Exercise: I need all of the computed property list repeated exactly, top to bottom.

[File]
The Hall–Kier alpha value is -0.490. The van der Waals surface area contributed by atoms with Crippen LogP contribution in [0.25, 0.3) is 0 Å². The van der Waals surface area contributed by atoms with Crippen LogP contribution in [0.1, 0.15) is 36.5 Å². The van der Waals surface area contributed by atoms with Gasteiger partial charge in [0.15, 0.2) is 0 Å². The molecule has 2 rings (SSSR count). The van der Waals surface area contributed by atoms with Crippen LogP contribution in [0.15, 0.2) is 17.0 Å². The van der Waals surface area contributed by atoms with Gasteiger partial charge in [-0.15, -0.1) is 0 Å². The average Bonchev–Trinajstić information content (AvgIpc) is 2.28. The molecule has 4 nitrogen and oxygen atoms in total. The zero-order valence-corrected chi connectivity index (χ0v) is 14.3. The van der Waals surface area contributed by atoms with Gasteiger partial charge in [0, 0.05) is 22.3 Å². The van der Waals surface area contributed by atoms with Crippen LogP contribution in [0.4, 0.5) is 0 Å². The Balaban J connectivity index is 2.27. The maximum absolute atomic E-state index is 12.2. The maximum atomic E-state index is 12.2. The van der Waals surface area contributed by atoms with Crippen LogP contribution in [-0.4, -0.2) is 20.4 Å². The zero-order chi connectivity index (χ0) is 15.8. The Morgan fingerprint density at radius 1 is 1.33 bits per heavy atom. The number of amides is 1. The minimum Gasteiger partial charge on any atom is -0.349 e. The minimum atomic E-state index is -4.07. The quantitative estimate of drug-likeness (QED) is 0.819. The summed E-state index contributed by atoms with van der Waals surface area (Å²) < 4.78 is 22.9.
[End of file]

The Hall–Kier alpha value is -0.490. The van der Waals surface area contributed by atoms with Crippen LogP contribution in [0.25, 0.3) is 0 Å². The van der Waals surface area contributed by atoms with Crippen LogP contribution in [0.1, 0.15) is 36.5 Å². The van der Waals surface area contributed by atoms with Gasteiger partial charge in [0.15, 0.2) is 0 Å². The molecule has 2 rings (SSSR count). The van der Waals surface area contributed by atoms with Crippen LogP contribution in [0.15, 0.2) is 17.0 Å². The van der Waals surface area contributed by atoms with Gasteiger partial charge in [-0.15, -0.1) is 0 Å². The average Bonchev–Trinajstić information content (AvgIpc) is 2.28. The molecule has 4 nitrogen and oxygen atoms in total. The zero-order valence-corrected chi connectivity index (χ0v) is 14.3. The van der Waals surface area contributed by atoms with Gasteiger partial charge in [0, 0.05) is 22.3 Å². The van der Waals surface area contributed by atoms with Crippen LogP contribution in [0.4, 0.5) is 0 Å². The Balaban J connectivity index is 2.27. The maximum absolute atomic E-state index is 12.2. The maximum atomic E-state index is 12.2. The van der Waals surface area contributed by atoms with Crippen LogP contribution in [-0.4, -0.2) is 20.4 Å². The zero-order chi connectivity index (χ0) is 15.8. The Morgan fingerprint density at radius 1 is 1.33 bits per heavy atom. The number of amides is 1. The minimum Gasteiger partial charge on any atom is -0.349 e. The minimum atomic E-state index is -4.07. The quantitative estimate of drug-likeness (QED) is 0.819. The summed E-state index contributed by atoms with van der Waals surface area (Å²) < 4.78 is 22.9.